Today’s post continues the photo tour of Howlets, David Rabin’s and Heather Atwood’s 1911 Cape Ann stone house. These photos focus on the house’s enormous studio and kitchen, prior to any work being done on the house.

Howlets’ studio, the jewel in the crown

The studio has witnessed one hundred years of creative energy on the part of the previous owners, the Hale family. Since it was built in 1911, Ellen Day Hale, Lillian Wescott Hale, Phillip Everett Hale, Nancy Hale and her son Bill Wertenbaker have all painted, written and created in this stunner of a room. The ceiling is 28 feet high and has an exposed wooden beam ceiling and Rockport granite walls. The original huge wood arched North-facing window blew in during a storm some years ago and the glass brick replacement, although sturdy, looks out of place. The plan is to replace the window with an Anderson which will closely resemble the 1911 original.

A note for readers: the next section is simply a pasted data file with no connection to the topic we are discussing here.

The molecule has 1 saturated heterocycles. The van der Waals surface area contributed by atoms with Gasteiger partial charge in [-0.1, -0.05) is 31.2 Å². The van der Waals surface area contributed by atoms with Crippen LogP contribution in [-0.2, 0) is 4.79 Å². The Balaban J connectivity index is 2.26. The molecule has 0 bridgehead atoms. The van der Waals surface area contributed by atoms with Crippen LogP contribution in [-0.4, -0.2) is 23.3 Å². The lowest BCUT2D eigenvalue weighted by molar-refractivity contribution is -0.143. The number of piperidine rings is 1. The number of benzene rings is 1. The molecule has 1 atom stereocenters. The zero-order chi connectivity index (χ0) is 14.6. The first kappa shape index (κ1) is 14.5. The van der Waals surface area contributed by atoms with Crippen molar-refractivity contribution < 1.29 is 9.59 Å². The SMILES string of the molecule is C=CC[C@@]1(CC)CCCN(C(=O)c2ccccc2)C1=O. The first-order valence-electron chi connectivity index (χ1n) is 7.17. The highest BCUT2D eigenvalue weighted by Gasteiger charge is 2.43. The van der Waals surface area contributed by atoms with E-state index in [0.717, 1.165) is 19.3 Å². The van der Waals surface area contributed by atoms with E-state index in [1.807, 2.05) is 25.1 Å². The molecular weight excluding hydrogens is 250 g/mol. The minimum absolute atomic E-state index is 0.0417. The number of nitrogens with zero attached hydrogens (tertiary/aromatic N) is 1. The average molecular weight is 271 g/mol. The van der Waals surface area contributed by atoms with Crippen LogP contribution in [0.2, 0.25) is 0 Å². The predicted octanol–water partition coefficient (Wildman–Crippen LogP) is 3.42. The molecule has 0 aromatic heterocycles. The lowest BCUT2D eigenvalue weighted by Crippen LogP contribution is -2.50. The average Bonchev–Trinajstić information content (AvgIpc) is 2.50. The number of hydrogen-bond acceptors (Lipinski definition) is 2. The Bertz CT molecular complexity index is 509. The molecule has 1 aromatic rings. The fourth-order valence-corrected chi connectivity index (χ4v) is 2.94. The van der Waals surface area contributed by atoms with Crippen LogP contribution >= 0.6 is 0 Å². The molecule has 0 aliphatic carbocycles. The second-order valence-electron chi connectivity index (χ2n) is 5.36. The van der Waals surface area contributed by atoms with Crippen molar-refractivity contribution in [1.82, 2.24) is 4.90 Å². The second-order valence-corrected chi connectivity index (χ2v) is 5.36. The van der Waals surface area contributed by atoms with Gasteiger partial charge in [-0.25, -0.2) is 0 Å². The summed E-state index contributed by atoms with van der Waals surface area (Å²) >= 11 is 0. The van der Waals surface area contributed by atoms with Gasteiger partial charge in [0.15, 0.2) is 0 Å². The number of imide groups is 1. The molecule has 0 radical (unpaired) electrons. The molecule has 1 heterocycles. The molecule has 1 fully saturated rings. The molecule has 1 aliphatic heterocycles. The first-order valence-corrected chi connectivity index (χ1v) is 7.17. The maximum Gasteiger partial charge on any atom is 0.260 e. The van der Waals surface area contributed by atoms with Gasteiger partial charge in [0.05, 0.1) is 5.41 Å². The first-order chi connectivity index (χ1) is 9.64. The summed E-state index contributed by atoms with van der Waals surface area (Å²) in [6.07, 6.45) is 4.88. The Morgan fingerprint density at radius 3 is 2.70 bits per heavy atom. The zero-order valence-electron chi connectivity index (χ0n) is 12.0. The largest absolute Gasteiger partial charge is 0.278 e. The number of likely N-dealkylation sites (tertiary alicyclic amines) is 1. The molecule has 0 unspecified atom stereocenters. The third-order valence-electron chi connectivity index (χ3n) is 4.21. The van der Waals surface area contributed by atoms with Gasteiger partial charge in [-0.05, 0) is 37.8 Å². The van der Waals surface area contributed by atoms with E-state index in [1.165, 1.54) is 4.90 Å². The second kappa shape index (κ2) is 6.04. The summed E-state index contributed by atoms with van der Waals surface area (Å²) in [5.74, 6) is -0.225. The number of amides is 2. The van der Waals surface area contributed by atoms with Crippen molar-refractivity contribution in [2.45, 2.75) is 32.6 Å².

Kitchen with quarry

The kitchen was expanded and modernized approximately ten years ago. A wall of glass provides an intimate view of the quarry, which lies just two steps from the back door. Ducks, frogs, turkeys and deer periodically move on and off stage as if in cameo roles in a play. Removing just the hanging glass cabinet will open the space and create a long view from the living room through to the quarry.

Click on any photo to enlarge.

Coming soon:  Craig Moore, plasterer, remembers working at Howlets.